Navvy Pat's Views. I The Turberville taproom was crowded; some- thing was up, and when' Pat rushed in flourish- ing a newspaper in his hand the road to his old comer was a hard road to travel. "Here's the 2d Pink Express," he shouted, "ov April 18, an' there's a report ov the afternoon part ov the S. W .M.F. Conference ov that date, an' I'll rade a bit ov it to ye. That this conference expresses its pro- found dissatisfaction with the recent wages aw- ards of Lord St. Aldwyn and Lord Muir Mac- kenzie, which means that too much considera- tion has been given to the increased cost of production in fixing the general wage rate, and that in the opinion of this conference the next wage award should restore to the workmen the old basis of Sir David Dale's Award on the equivalent selling price as arrived at by him in 1903," etc. Now, I've been axed to repeat all the figers bear in' on this saibjeck an' make them plain an' clear, so as any man can onderstand 'em, an I'm goin' to do so an' if you boys don't ketch in 'èn an' ljTay the divvle's delight wid 'em on yer executive an' the /conciliation board; why. there's other districts will be ahead ov ye, an' the Hhondda will lose the credit ov bein' the fightin' centre ov the coalfield. "Well, to begin; why did this conference go back to 1903 when the i910 agreement wud give them just the iaiste little bit better terms? Sir David Dale's award was 11/10 selling price, the, quivalent for 30 per cent. Four shillins rise'above f-he standard 7/10 for 30 per cent. gives n per cent, per 1/- rise. Just before the last settlement was signed, Mr. Barker gave 22/- as the ascertained aver- age selling price of large steam coal, an' for aise in ealkelation I'll knock 2d. off, an' call it 21/10 or 1-4 j rise above the 7/10 standard." Pat had produced his lump of chalk and was renewing his hieroglyphics on the wall, and with chalk and voice proceeded: "14/- rise multi- plied by 71 rate ov advance gives 105 per cent, advance due; add 17-! per cent. war bonus, total advance 122V per cent. owld standard. Knock off 50 per cent., leaving 72$per cent; an'' two-thirds ov that, or 48-! per cent., will be the new standard advance to aiqual Sir David Dale's Award in 1903. 305-6ths taken from that laves In per cent. new standard, or 263, owld lost since 1903. "Lets' have a squint at the 1910 agreement. I'll take only two quivalents from it, the other two bein' not so rosy, an' it's always best to chuck losin' argyments, lavin' the other fellow to pick 'em up if he's smart enuff. Take 12/3 quivalent for 35 per cent. minimum, and 14/- first quivalent for 50 per cent. (The 1910 agree- ment has 4 quivalents, an' ivry wan ov 'em shows a iiffre-iit rate ov advance; isn't that idiotic ) To find the, rate of advance for any given percentage the quivalent being given, find the rise ov the quivalent above 7/10 an' state a proporton, so —rise 1/ percentage rate of advance. Well, 12/3 is a rise ov 4/5 above 7/10, so we have 4/5:1/ 35 per cent: rate, reduce the two first terms to pence an' we get 58: 12: 35: rate. Multiply 35 by 12-420, an' divide by 53 gives rate of advance 7 an' 49-53rds. Again, 14/- is a rise of 6/2, so 6! 2 1 50: rate; pence again for the first two, an' we have 74:16: 50: rate. 12 x 50- 600 divide by 74 we get rate of advance 8 an' 4-37ths. The wall's not big enuff to work out them fracshuns, an' I'm gettin' as dusty as a miller already so average them at 8 per cent. an' that's wan half per cent. above 7-1 per cent. and wan half per cent. is one fifteenth ov 7$per cent. Divide 122 per cent by 15 ye get 8 an' 1-6th. Say 8 per cent old an' 513 new to add to the 122! owld an' 4831 new that Sir David Dale 1903 award wud give us. Why didn't this con- ference go back to the 841 per cent per 1/- we had from the first settlement after 1890 till Sir David Dale pulled it down to 7$per cent in 1903. 12 years more or less? Better still, the 10 per cent we enjoyed for too short a time on or about, before an' after 1890. Here's the way to work wid them rates: 14 times 83; equals 122$per cent; add 17$war bonus equals 140 per cent owld standard. Drop 50 per cent, lavin' 90, an' take two-thirds ov that—60 per cent new standard, but our settlement advances wa-s f)Gi owld and 30 5-6ths new, so our loss is 43l per cent owld an' 291- new. New standard from the 81 per 1/- rate ov advance. Now the 10 per cent: Multiply by 14 equals 140, add 17-1 war bonus equals 157 owld; drop 50, lavin' 107J, an' two-thirds ov that is 71f per cent new. Take off 96;! owld and 30 5-6ths new, the loss since 1890 is 61-41 per cent owld, 40 5-6ths ner cent new. How can this conference blame Lord St. Aldwyn an' Lord Muir Mackenzie for the poor awards when they haven't made any? It was agreed that we have a new standard, 50 per cent above 1879. We were workin' at 00 per cent an' we got two-thirds ov the odd 10 per cent, that was 6i per cent to aiquilise it; we'll lave the war bonus for a bit; ye'll soon see why. The question was what immediate ad- vance shall we demand now the maxinfum is abolished. (Remimber the 22/- sale price an' the 14/- rise.) Our leaders axed for 12$per cent; they professed to know they were entitled to axe 20 per cent; but to show their loyalty their patriotism, their self-racrificin, spirit an' to avoid friction, they dropped 7$per cent out ov our pockets and aske d for 12-21 per cent only. The coaiowners agreed, jumped at it an' nearly burst their ribs keepin' in their laffin'. Well, the 12-1 2 added to the 6g. made 19i-, our ad- vance less war bonus, an' 9 an' 7-12ths, the half ov it, added to it gives 28A to add to the 50 per cent owld standard, makin' 78| per cent owld aiqual to 191; nv; now, to find the, rate.; of advance per 1/- rise, divide 78a3 by 14, an' yet get 5R per cent owld standard, an' two third ov that, or 3i per cent, new standard. Ye can add yer war bonus now, 1^ to the owld an' two-thirds of that or llf to the new, an' ye get 961 per cent owld standard, 30 0-6th-s new standard, widout a word from either Lord St. Aldwyn or Lord Muir Mackenzie, an' the rate ov advance is reduced from the iv'l per cent ov Sir David Dale, an' the 8 per cent ov the first half, ov the 1910 agreement, to 5§ per cent. Not by the demands ov the coal owner, nor the aw ards ov Lord St. Aldwyn or Lord Muir Mackenzie, but by the humble petition ov our o m\ executive. They shud have axed for 30 per cent imme- diate advance to keep cent per 1/ 2 per cent per I/ 411 to bring back 8£ per cent, and 531 percent to bring back the glorious days of 1890 wid its 10 per cent per 1/- rise. Why did not the executive tell the delegates to this conference that Lord St. Aldwyn and Lord Muir Macken- zie were not guilty? It's a dirty trick to keep mum while other people is blamed for yer mis- deeds but I suppose it comes natural to 'em. When the owners axed fur the 5 per cent drop, our leaders told 'em they were entitled to a drop, but they, the leaders, had axed fur 71 2per cent less than they were entitled t., by way of showin' patriotism, an' avoidin' unpleas- antness, an' they expected the owners to be aiqually civil and obligin, an' give up their 5 per cent demand. Did yez iver see such swate I simplicity an' pure innocence, the purty little dariins .sposhimens ov adult infancy; where was their nurses they couldn't keep 'em out ov mischief? Did that 5 per cent drop come by agree- ment, or did St. Aldwyn or Muir Mackenzie have a word in it, I disremember. The only in- terference by the Independent Chairman that I remember was at the second demand for a 5 per cent drop, and we axed for 5 per cent advance, an' Muir Mackenzie refused both ov us, keepin' things as they were. Now, boys; I've given ye enuff figgers to set a nation fightin', an' some of ye cam han- dle figgers. for a few ov ye has passed exams in mining arithmetic. Ye'll find all them figgers correct, or let ye hang me. Ketch in 'em sum ov ye, for I'm weary ov preachin' to wooden blocks.. Ketch in 'em an' go scatter yer leaders an' the consillyation board wid 'em an' bring back sumthin' like fair terms; or, go an' have yer ears nailed to yer bosses' doorposts, as the Bible recommends to them slaves as doesn't want to be free, an' may I be there to have a kick at ye in passin'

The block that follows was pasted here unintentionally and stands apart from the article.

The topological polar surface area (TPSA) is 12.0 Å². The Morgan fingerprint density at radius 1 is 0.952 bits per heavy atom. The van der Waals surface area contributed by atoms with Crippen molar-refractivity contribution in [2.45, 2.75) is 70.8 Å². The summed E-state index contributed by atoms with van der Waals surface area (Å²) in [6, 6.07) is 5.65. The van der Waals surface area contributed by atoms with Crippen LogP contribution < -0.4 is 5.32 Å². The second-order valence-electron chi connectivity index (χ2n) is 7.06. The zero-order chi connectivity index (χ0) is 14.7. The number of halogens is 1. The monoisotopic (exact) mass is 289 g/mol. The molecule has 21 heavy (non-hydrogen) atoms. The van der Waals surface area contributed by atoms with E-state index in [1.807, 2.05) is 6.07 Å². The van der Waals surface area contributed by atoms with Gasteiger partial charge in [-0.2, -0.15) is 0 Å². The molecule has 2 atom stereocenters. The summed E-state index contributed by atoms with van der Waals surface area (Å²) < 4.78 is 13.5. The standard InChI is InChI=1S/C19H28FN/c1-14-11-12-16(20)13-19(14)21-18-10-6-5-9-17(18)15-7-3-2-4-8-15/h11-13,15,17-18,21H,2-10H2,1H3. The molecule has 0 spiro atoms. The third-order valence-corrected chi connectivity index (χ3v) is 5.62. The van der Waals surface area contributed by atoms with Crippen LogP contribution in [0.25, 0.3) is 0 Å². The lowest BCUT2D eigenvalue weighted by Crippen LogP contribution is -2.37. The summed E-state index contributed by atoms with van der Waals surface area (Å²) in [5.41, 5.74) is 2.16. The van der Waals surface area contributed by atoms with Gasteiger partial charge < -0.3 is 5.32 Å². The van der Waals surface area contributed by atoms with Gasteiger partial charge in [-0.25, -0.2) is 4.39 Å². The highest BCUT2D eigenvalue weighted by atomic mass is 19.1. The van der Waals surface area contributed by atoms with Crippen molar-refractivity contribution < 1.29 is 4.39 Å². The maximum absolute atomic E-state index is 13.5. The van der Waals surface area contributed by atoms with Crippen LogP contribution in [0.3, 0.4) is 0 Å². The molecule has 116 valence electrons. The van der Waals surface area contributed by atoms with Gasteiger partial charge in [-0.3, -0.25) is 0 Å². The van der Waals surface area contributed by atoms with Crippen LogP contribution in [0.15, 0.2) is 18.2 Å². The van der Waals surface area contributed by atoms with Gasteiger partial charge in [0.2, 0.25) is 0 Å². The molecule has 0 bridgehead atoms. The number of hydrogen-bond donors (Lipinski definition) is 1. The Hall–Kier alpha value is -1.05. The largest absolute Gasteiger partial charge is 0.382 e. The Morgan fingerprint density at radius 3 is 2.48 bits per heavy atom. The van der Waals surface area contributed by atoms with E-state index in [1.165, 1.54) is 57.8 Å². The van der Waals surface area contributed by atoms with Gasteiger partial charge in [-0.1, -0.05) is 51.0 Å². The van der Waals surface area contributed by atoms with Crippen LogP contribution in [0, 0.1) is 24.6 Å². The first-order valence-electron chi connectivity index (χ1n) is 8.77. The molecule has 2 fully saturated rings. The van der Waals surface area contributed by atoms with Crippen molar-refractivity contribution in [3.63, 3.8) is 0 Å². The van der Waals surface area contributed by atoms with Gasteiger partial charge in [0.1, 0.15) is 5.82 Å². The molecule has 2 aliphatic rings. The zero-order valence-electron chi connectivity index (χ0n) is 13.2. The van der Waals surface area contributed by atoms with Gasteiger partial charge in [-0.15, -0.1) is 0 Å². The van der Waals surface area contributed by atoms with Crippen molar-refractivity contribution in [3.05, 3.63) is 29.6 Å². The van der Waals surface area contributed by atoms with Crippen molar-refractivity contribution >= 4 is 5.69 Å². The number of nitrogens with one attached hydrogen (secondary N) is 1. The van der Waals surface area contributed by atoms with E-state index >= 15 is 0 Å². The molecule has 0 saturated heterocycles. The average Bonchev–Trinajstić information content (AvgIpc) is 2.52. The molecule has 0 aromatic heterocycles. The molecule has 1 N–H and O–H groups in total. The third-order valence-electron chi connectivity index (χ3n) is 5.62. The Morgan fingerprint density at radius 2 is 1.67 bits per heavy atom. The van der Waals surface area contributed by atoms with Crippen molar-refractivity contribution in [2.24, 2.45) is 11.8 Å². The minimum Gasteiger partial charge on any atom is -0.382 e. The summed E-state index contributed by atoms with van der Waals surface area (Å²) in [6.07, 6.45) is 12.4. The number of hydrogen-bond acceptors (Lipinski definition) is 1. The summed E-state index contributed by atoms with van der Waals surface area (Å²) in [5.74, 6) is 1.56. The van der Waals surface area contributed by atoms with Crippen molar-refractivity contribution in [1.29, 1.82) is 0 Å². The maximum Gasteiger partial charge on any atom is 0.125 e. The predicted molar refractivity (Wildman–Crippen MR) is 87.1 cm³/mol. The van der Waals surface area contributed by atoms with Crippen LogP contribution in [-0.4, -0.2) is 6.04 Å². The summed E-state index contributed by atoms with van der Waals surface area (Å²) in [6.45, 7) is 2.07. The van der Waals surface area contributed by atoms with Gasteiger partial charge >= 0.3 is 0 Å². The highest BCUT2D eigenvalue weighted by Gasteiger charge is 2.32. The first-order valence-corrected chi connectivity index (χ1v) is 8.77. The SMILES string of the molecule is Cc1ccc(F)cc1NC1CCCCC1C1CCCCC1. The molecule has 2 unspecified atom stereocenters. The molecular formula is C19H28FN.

- =I At Random. I

Advertising

National Council Against Conscription…

Advertising

.-DOWLAIS.-

four Conscientious Ubleators…